Pre-Renaissance, artists began experimenting with perspective, and they came close but never quite mastered the technique leading to paintings with multiple points of perspective. Linear perspective was mastered during the Renaissance, and Masaccio’s “The Tribute Money” exemplified it. Perfect orthogonals define the building on the right and the painting leads our eye to the vanishing point on Christ’s head (Masaccio’s The Tribute Money). Linear perspective gave paintings a finer sense of space and size which made them more realistic. The final ideal in scientific naturalism was the attention of detail in individuals.
PreRenaissance, artists painted in a style that elongated figures and made them look unnatural. Unimportant figures also had undistinguishable features. But once scientific naturalism began to take hold during the Renaissance, more attention was paid to figures. People’s forms become more proportioned and realistic. Details such as eye color, facial structure, and unique traits were now depicted even in background figures. Masaccio’s “The Tribute Money” detail is fantastic. Each of Jesus’ apostles look unique and have unique detailed reactions to the depicted scene.
For example, Christ looks calm, Saint Peter looks agitated, and many of the apostles look on apprehensively and worried (Masaccio’s The Tribute Money). This attention to detail truly brought paintings to life. All these techniques from scientific naturalism come together to create a deep and realistic scene. The final, and arguably most important, idea from the Renaissance is humanism. Humanism is defined as the “return to favor of the pagan classics … , the appreciation of worldly pleasures, and above all intensified the assertion of personal independence and individual expression” (“Renaissance Humanism”).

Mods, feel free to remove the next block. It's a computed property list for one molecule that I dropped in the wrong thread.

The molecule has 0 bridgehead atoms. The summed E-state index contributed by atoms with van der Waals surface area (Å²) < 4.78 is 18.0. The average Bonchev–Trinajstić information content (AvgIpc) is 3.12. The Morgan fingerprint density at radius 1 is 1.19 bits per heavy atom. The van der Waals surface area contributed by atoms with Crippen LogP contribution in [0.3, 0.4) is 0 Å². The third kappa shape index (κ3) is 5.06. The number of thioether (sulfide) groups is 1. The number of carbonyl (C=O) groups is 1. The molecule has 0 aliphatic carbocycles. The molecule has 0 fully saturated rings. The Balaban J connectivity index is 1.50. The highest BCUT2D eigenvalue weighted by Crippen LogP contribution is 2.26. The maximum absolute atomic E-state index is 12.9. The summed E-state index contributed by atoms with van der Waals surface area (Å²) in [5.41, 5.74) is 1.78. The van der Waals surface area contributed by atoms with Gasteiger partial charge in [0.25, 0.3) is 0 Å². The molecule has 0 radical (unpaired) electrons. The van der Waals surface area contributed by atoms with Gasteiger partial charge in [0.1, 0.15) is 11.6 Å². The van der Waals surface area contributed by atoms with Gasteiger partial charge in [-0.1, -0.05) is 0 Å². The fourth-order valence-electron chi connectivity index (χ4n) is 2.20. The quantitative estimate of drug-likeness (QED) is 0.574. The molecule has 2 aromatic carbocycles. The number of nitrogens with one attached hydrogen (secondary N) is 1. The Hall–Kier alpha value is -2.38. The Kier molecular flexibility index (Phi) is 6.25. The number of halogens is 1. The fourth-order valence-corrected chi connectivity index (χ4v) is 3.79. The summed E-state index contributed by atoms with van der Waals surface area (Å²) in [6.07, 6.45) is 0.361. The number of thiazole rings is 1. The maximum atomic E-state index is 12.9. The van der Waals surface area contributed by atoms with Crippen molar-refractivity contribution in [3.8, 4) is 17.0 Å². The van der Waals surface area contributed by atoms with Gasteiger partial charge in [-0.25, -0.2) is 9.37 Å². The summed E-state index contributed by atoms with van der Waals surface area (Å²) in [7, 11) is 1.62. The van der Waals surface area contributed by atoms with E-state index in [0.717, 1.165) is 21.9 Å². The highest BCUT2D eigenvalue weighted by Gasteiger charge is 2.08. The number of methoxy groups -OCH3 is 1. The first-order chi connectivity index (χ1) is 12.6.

The humanistic focus of reviving antiquity was very important to the Renaissance. Before the Renaissance, artists were often hired by religious officials and commissioned to paint religious subjects. Eventually, a wealthy upper class was able to hire artists and the paintings were more secular in nature. Many of the predominating thoughts of the Renaissance had their origins in Classical Greek and Roman thought. As artists turned more towards old teaching, they also turned more towards old subjects. Old Greek literature was revived and many Greek gods were the subjects of paintings and sculptures instead of traditional Christian subjects.
Humanism represented a turn away from the religious and toward the worldly. Before the Renaissance, worldly pleasures were damned by church as activities that would send you straight to Hell, and in a world where the spiritual was more valued than the physical this was a heavy condemnation. The Renaissance, however, changed that. People took more enjoyment from worldly pleasures now and the humanities reflected that. Pieter Bruegel the Elder’s painting, “Peasant Wedding”, is an excellent example of enjoying worldly pleasures as opposed to the quiet contemplation of spiritual pleasures.
Peasants drink, dance, and be marry in this painting and there is not a church in site despite the titular wedding (Peasant Wedding). Part of the Renaissance’s turning away from religious topics in the humanities was a literally shift in subject to secular subjects in paintings. Paintings went from displays of Madonnas, Christs, and heavenly angels to portraits of kings, peasants, and mythological figures. This shift happened in part because of the rise of a wealthier middle class who could pay for artists’ services and had no obligation to commission religious paintings.
Pieter Bruegel the Elder’s paintings in particular showed this shift as he mostly painted peasant figures and landscapes (Peasant Wedding). Humanism influenced the subject matter of many paintings during the Renaissance and was an integral part of the Renaissance. Throughout the Renaissance, many ideas clamored for dominance, but individualism, naturalism, and humanism were the most integral part of this rebirth. These schools of thought continue to influence art in the West even today, and without these three schools of thought, the Renaissance would look radically different than it does today.